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I hope I never get pulled over by LAPD cop "Jack Dunphy"

July 27, 2009 |  4:07 pm

The pseudonymous Los Angeles police officer apparently thinks very little of the Angelenos he's paid to "protect and serve." I say this having read Dunphy's dig at The National Review on the Obama administration's flubbed response to the Henry Louis Gates affair. An excerpt (emphasis mine):

So, since the president is keen on offering instruction, here is what I would advise he teach his Ivy League pals, and anyone else who may find himself unexpectedly confronted by a police officer: You may be as pure as the driven snow itself, but you have no idea what horrible crime that police officer might suspect you of committing. You may be tooling along on a Sunday drive in your 1932 Hupmobile when, quite unknown to you, someone else in a 1932 Hupmobile knocks off the nearby Piggly Wiggly. A passing police officer sees you and, asking himself how many 1932 Hupmobiles can there be around here, pulls you over. At that moment I can assure you the officer is not all that concerned with trying not to offend you. He is instead concerned with protecting his mortal hide from having holes placed in it where God did not intend. And you, if in asserting your constitutional right to be free from unlawful search and seizure fail to do as the officer asks, run the risk of having such holes placed in your own.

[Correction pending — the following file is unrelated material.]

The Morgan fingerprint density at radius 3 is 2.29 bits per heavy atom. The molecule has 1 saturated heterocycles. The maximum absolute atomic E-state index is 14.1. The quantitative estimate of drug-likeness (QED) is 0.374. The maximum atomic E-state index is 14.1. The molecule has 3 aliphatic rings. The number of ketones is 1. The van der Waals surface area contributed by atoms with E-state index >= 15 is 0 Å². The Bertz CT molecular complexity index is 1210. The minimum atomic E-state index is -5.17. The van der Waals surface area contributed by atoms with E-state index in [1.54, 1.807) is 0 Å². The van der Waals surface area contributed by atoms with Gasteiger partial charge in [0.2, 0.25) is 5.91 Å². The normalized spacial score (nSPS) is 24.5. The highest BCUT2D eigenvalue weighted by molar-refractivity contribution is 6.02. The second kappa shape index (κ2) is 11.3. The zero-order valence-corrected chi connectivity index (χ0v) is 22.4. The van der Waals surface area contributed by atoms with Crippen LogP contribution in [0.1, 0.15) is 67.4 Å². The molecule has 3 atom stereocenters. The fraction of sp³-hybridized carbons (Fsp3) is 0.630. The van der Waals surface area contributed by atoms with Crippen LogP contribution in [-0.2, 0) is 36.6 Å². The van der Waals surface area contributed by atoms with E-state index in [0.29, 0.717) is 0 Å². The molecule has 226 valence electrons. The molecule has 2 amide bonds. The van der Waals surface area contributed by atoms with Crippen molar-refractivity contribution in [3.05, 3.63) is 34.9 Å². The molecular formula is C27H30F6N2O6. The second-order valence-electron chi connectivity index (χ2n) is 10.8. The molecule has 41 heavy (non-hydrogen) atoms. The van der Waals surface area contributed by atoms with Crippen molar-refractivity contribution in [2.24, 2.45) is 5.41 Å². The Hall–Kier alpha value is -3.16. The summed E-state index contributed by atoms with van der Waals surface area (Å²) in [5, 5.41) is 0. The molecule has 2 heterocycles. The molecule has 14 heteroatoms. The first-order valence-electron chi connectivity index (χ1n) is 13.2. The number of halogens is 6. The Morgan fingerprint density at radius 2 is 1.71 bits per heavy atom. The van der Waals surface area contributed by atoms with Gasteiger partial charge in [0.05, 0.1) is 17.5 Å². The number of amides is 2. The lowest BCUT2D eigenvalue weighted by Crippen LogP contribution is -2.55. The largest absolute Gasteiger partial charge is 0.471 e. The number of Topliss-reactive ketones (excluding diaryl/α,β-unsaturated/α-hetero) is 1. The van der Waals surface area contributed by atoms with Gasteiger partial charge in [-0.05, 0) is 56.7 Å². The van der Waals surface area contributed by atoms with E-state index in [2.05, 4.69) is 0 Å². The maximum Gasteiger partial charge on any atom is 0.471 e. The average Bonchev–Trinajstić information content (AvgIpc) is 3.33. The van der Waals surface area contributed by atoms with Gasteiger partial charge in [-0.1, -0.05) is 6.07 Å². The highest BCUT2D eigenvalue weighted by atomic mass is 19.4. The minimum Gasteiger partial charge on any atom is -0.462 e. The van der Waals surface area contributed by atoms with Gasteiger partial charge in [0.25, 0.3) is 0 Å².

When the officer has satisfied himself that it was not you and your Hupmobile that were involved in the Piggly Wiggly heist, he owes you an explanation for the stop and an apology for the inconvenience, but if you’re running your mouth about your rights and your history of oppression and what have you, you’re likely to get neither.


Note the italics -- and consider that an armed officer of the law grotesquely warns any innocent civilian who cites his Constitutional protection against unreasonable searches that he runs the risk of being killed. I hope that a cop who pulls me over simply because another guy driving a blue VW Jetta committed a crime would exercise more restraint should I point out that the law is on my side.

In all seriousness, Dunphy is completely out of line here; any officer who considers citizens belligerent for asserting their Constitutional rights is a danger to the public and his department. Chief Bratton take note.

Hat tip to Brian Doherty at Reason magazine's Hit & Run.

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